Free Talk: Crow Ponders Things & Stuff
My full life story is written in the footnotes of the experience of other people. My human experience is, like most often are, reliant on the human experiences of others. As people trudged their ways through the ho-hum of their daily lives I was sometimes there, experiencing their same moment in time in a (mostly) different way.
The way we experience things differs from person to person. It accumulates, building up from a cracked foundation, and forms what will eventually be the sum of our lives: What we saw, what we did, and what we said when we were alive. Some people will achieve what others consider to be great things, and some will only achieve what is generally agreed upon to be mundane. Sometimes, though, the most mundane things are the ones that have the most impact. They strike with the most oomph, because more people will experience things within the realm of mundane than great.
It’s kind of interesting to think about; that by doing something simple you can reach more people rather than if you were to do something large and intricate. Sometimes, though, the fact that all we can accomplish is things considered to be mundane is because our lives are, at that point, truly mundane.
Something akin to monotonous, but I don’t like using that word so much when in reference to life.
Lately my life hasn’t even been a footnote of someone else’s life. I try to be sociable. Really, I do. I try talking to people, but it never turns out quite the way I want it to. I get lost along the way (like I’m drifting on the wind) and end up losing sight of what’s going on. I lose my grip, and I fall to the side. I can’t seem to connect. With anyone. Or, at least, that’s how it feels.
I drift away, fade into the background, becoming a constant hum until I am tuned out altogether.
I lose me.
People lose me.
I lose people.
I am misplaced.
I don’t deal with silence very well. I don’t deal well with the feeling of abandonment. I’m sort of like a plant, really. Water me once a day and I am good. I am golden. But if I am forgotten, if I am ignored, then I wither up. Metaphorically speaking, of course. I don’t actually wither up. Sometimes I do cry, though. I cry when I’m alone for too long, without actual human contact.
I guess I’m more of a cat than a plant, really.
But in the same respect, people scare me. They literally scare the shit out of me. I can’t know what they’re thinking unless they tell me. I can’t know if they’re still there, or if I’m talking into a void – my mouth (or fingers, in the event of text based communication) acting as a mode of propulsion and pushing me further and further away until all that’s left is the big empty space.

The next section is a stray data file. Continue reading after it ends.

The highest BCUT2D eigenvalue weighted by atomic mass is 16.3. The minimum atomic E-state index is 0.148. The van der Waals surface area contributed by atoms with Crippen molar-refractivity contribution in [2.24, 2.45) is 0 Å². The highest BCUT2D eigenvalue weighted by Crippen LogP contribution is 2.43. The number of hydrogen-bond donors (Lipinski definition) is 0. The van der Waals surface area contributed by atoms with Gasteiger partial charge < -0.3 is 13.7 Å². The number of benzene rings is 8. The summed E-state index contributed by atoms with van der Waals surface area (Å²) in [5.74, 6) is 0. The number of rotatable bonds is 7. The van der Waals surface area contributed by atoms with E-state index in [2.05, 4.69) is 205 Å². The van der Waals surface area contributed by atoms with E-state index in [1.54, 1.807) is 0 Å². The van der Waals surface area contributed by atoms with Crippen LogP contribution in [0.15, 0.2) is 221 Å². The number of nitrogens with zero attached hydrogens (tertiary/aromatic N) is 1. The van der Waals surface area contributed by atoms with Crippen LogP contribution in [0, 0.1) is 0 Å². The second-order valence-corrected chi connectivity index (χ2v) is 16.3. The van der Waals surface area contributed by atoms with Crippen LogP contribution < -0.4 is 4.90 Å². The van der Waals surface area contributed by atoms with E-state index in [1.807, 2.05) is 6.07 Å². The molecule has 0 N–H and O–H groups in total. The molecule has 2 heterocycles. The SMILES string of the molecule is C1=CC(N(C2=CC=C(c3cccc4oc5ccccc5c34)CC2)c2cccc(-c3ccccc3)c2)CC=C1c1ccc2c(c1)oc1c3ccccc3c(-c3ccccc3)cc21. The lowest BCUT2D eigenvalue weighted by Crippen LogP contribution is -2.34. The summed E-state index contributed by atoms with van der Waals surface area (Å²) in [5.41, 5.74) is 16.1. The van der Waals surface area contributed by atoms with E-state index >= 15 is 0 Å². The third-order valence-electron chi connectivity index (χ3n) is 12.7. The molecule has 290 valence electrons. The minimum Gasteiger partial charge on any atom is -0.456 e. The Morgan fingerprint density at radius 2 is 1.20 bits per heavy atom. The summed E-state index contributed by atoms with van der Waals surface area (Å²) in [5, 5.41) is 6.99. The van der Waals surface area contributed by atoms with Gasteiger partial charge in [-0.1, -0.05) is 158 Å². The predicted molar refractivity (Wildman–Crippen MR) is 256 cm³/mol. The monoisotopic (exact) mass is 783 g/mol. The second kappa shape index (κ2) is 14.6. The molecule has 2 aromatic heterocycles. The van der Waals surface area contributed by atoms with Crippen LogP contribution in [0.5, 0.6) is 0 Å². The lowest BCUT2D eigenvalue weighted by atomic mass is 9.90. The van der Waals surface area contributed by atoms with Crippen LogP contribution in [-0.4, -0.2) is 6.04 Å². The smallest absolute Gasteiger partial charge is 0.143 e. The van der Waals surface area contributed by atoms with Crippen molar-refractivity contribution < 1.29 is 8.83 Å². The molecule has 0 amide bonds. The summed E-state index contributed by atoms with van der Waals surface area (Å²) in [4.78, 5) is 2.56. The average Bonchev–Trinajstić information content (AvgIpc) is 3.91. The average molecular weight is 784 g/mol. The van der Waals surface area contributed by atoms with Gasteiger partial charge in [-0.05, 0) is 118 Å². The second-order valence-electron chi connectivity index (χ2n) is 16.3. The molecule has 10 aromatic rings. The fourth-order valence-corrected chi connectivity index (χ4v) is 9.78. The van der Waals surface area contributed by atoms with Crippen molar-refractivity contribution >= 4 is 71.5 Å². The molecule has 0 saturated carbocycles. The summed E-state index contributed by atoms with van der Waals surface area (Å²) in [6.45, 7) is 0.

I fret. I wonder, to myself, if I did or said something wrong. If I should have acted differently. What did I do?
It’s me. It’s always me. I am the one always left behind. It’s silly, really. I didn’t use to react like that. It didn’t use to matter. Sometime, though, in the last handful of years, I developed an abandonment complex. Funny stuff, that.
My voice could be absent and hardly anyone would be around to notice. Where there was once endless nervous chatter – because that’s what it is, nervous chatter, because I don’t know how to be with people anymore – would be blessed silence. I can’t blame people, in the long run, for their decision to tuck tail and run.
Being around me, it must be exhausting. All that useless knowledge, all that pomp. How has anyone ever done it? There’s a soft gooey center, it’s just in a pillow fort. Inside a room. Inside a home. Inside a castle. Inside a fortress. Inside a cave. At the center of the Earth. So hard to get to. No wonder no one tries.
Did you know that genius, like most things, is a concept of relevance? Take two people – any two people – and think about their knowledge base. Think how much more about a subject one knows than another. Now, think about Einstein and yourself. The comparison is the same, you see? Each person is a genius in their own way, about their own thing.
People say that genius is based on IQ, but I disagree with that. Did you know that you can have a high IQ, but be dumb as a box full of hair? It’s a surprising concept, to most, but they’re not actually thinking about it in the right terms.
They say that your IQ is relatively static, and only changes within a few points from the time you are a child to the time that you are an adult. Now, children haven’t learned nearly as much as an adult. So, how can this be, if it measures your intelligence? Your IQ is more like a number that tells you what you’re capable of learning. Higher IQ’s mean more open doors to you in the world of knowledge. Lower IQ’s mean that you won’t learn as much.
School is, essentially, constructed to teach you as much as someone with a standard IQ level would be able to learn. College and institutes of higher learning are, of course, an exception. They are geared for someone with an IQ just a bit above average, but not quite genius level.
And, even if you have a high IQ, it doesn’t mean you’ll learn useful things. You could potentially use all your potential to memorize music. And I don’t mean to play – I mean that you could recognize a song based on the first three notes.
Intelligence is strange, isn’t it? And we haphazardly categorize it, when it’s much more complex than we like to think (or admit).
IQ – genius – is relative.